XRA Medical Imaging is accredited by the American College of Radiology to perform bone densitometry services in Rhode Island. Find information regarding our bone density exams below, and our office locations where bone densitometry can be performed.
Bone density scanning is an enhanced form of x-ray that is used to measure bone loss in a particular site of the body, usually the lower part of the spine, the hip, the forearm, or the heel.
Research in osteoporosis, the disorder in which progressive bone loss occurs, is making important new advances. A key factor in this success has been the use of new and improved testing equipment to measure bone density, and can measure your bone density more accurately than ever before. This information will help your doctor decide the best course of action for your bone health.
This advanced bone densitometer is recognized by the National Osteoporosis Foundation as the most accurate bone density technique and is available to all of our patients.
In order for your bone density exam to be most accurate, it is asked that no calcium supplements be taken for two days prior to your appointment.
Bone density exams will show if a patient has normal bone density, low bone density (known as osteopenia), or osteoporosis. This information is helpful to patients and physicians in that it allows a course of treatment to be determined before it's too late and the patient is at risk of breaking a bone.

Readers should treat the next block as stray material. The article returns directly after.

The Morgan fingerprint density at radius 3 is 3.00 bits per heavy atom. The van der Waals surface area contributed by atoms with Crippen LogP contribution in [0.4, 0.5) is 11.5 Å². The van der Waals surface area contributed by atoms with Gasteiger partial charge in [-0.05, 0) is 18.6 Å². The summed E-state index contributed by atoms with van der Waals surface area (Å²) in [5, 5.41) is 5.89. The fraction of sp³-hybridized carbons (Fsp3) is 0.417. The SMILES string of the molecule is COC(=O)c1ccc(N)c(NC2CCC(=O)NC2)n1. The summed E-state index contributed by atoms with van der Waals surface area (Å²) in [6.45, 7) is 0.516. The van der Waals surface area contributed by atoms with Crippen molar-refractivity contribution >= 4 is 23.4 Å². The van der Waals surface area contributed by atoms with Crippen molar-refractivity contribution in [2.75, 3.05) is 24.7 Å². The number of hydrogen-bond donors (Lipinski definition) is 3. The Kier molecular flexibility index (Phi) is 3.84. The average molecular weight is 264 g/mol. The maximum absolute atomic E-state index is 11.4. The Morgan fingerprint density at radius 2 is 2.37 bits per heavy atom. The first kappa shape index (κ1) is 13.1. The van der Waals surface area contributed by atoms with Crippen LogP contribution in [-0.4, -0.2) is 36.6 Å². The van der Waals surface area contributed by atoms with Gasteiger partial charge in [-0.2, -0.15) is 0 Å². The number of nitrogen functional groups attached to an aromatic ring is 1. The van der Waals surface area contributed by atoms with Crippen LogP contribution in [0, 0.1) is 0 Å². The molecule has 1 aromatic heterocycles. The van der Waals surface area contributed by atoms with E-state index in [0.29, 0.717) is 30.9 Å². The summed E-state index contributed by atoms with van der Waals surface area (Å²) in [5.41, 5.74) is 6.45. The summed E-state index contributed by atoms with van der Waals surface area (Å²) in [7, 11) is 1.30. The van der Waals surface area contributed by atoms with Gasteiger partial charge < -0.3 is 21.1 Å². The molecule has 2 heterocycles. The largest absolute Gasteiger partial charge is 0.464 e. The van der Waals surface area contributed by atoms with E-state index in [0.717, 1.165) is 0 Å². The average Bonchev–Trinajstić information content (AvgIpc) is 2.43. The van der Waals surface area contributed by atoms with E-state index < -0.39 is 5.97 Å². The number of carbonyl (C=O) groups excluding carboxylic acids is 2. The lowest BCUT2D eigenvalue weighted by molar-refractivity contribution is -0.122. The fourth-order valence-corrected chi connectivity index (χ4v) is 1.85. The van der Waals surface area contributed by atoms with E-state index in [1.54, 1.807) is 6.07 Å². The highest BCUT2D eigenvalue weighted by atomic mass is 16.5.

If you are a woman age 65 or older or a man age 70 or older and have broken a bone after age 50, you may be at most risk for osteoporosis. Talk to your doctor about getting your bone density measured.
After the test is completed, a radiologist will analyze the images and send a signed report to your primary care or referring physician, who will discuss the results with you.
Osteoporosis is a disease of the bones found in about 54 million Americans. Osteoporosis is caused either by the body making too little bone or losing too much bone over the course of a person's life. This results in bones being weakened and easily broken by even the littlest things, like banging your elbow on a table.
Studies have suggested that one in two women and up to one in four men over the age of 50 will likely experience their bones breaking due to osteoporosis. The most commonly broken bones are hip, spine, and wrist, however, all bones are susceptible in a patient who has been diagnosed with osteoporosis.
To learn more about osteoporosis and how you can help to prevent it, visit the National Osteoporosis Foundation.
The central device is a large flat table on which you lie down on for the exam, with an "arm" suspended overhead. The equipment measures your bone density at your hip and spine through a test called a dual energy x-ray absorptiometry scan, or DEXA scan. A DEXA scan offers very precise results and is the preferred test for diagnosing osteoporosis.
During the test, you lie on the table for a few minutes while an imager — the mechanical arm-like device — passes over your body. It won't touch you. The test does emit radiation, though your exposure during a bone density test is commonly about one-tenth of the amount emitted during a chest x-ray. The test usually takes five to 10 minutes to complete.